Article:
An EU regulator has called for crowdfunding platforms to accelerate their transition to the new harmonised rules for the sector, after it emerged that 94 per cent have not yet applied for authorisation.
The European Crowdfunding Service Provider Regulation (ECSPR) came into force last November, but crowdfunding platforms in the bloc have benefitted from a transition period.
In a report to the European Commission, the European Securities and Markets Authority (ESMA) said many platforms are not yet ready to operate under the new rules.
The report showed that as of 22 March this year, no platforms in the transitional period have been authorised under the ECSPR, and only 15 have applied for authorisation out of an estimated 271 platforms benefitting from the transitional period, which equates to 94.5 per cent.
Citing feedback from stakeholders, the authority said it appears that the transition to the new rules represents a “significant burden” for crowdfunding platforms and would increase operating costs, hitting their margins and profitability.
Financial uncertainties due to Covid and the post-pandemic situation also played a role in the delay in applying for authorisation, ESMA added.
ESMA warned that many crowdfunding platforms may apply for authorisation under the new rules near the end of the transition period, which would create a backlog for national regulators and make it difficult for them to approve all requests.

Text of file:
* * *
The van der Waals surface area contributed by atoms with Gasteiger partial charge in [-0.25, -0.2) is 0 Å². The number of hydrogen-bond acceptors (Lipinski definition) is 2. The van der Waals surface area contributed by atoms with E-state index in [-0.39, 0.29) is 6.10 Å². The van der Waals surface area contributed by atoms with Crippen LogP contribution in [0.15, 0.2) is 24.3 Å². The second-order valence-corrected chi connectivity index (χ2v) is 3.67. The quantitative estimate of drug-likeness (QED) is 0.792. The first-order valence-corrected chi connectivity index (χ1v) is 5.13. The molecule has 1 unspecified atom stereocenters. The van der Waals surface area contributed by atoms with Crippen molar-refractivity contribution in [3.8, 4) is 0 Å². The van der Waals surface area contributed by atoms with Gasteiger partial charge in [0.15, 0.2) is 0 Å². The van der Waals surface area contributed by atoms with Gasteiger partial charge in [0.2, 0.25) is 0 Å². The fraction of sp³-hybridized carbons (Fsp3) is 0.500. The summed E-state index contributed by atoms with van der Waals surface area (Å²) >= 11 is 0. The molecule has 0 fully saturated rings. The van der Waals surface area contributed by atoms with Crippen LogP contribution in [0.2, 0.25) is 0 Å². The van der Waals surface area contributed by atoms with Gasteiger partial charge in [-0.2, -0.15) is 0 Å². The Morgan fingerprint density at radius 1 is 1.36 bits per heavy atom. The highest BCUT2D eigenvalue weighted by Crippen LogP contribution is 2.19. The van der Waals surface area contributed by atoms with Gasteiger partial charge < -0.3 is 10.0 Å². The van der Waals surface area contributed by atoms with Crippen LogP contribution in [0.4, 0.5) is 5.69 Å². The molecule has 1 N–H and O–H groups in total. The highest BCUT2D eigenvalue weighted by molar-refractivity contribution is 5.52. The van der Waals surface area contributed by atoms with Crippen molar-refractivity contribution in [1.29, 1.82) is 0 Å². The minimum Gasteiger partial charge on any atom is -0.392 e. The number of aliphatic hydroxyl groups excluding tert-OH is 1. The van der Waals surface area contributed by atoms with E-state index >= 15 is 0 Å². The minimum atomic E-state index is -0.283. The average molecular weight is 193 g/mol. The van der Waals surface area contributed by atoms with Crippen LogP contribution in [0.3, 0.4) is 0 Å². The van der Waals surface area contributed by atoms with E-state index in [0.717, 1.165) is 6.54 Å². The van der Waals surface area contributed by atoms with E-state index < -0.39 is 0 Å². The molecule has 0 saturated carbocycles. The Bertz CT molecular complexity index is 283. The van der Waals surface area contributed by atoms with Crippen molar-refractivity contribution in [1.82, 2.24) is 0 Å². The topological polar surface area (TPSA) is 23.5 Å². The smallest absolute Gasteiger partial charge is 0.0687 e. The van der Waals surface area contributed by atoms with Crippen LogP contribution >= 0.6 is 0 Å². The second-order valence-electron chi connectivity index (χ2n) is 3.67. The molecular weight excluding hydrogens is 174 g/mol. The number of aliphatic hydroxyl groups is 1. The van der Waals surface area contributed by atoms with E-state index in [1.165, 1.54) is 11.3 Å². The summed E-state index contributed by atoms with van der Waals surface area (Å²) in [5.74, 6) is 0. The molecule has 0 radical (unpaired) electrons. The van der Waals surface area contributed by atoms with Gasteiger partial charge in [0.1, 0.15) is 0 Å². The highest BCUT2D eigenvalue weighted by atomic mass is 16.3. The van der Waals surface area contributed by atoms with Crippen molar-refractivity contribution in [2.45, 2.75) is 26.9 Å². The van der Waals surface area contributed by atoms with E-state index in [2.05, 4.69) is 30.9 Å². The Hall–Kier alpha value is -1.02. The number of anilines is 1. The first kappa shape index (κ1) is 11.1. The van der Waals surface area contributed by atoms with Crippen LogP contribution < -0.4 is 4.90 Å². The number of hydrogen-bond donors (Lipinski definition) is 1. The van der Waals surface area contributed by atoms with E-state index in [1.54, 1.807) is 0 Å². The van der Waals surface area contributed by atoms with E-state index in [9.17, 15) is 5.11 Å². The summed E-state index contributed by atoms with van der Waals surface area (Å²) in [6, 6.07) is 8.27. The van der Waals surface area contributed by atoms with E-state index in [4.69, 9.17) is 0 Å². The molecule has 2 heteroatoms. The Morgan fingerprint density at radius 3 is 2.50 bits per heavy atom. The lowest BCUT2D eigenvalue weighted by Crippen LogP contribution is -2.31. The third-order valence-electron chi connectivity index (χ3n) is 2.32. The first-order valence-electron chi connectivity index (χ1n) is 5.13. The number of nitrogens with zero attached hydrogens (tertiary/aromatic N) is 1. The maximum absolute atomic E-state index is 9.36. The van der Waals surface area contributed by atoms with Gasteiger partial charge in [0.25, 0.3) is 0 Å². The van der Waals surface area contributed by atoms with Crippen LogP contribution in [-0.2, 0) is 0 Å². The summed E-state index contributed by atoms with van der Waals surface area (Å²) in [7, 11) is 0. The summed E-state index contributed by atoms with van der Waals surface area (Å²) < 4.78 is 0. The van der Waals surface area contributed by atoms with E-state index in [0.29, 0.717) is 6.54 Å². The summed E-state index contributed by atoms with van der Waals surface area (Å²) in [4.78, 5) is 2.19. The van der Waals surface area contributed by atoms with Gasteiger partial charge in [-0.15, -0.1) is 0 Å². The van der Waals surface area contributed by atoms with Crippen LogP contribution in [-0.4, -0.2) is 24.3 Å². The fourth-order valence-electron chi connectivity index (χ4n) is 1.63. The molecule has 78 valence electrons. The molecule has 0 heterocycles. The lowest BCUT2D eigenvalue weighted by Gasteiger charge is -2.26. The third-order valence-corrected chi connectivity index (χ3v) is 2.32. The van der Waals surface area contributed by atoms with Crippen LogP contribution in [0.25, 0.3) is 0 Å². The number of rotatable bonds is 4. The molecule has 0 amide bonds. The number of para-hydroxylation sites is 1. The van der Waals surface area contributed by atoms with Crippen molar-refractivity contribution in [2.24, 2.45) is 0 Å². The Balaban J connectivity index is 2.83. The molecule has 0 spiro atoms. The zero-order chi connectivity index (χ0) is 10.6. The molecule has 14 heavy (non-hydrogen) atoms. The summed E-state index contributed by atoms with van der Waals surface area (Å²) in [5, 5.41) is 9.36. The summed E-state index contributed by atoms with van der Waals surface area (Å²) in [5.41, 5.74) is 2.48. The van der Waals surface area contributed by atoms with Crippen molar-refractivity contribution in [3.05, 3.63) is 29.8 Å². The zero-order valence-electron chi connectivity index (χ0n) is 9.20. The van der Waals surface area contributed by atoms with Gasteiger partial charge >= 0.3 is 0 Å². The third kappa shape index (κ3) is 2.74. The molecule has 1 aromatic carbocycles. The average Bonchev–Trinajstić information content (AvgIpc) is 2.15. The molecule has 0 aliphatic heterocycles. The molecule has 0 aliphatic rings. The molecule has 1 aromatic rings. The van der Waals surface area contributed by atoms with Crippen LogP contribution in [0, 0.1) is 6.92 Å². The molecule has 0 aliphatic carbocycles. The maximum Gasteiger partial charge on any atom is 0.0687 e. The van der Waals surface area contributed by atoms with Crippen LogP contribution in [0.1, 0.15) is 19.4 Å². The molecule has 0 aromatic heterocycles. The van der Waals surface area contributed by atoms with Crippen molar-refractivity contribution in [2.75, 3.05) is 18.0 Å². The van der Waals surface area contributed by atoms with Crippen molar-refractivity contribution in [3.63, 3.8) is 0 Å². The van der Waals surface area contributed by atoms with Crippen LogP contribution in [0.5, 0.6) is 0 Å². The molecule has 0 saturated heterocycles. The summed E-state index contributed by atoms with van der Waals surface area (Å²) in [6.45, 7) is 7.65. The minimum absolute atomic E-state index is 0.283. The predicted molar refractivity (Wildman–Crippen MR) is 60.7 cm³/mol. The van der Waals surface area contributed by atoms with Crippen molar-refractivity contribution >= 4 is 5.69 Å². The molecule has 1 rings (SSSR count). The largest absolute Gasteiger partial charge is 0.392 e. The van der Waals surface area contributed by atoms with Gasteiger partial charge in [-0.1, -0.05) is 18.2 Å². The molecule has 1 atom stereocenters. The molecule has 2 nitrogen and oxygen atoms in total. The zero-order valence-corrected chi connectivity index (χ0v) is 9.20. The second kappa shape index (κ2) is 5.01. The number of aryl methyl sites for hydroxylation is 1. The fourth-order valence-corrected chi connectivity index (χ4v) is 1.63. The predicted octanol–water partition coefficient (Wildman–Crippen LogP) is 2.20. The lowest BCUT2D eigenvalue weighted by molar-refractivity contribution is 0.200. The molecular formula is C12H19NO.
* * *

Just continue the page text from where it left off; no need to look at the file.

“ESMA strongly encourages European crowdfunding service providers currently operating under national law to accelerate their transition to the regime deriving from crowdfunding regulation by filing relevant applications to their national competent authority as soon as possible,” ESMA said.
ESMA said if the transitional period is not extended, it seems likely that a potentially significant number of crowdfunding platforms will be required to stop operating after 10 November.
ESMA suggested that the European Commission explore the possibility of extending the transitional period to crowdfunding platforms currently operating only on a national basis which have applied for authorisation prior to 1 October 2022.
“While an extension of the transitional period would delay the application of harmonised investor protection rules, it appears that the risks at stake for the European crowdfunding market as a whole are significant in case no extension is implemented,” ESMA said.
“For this reason, ESMA supports granting the extension of the transitional period.”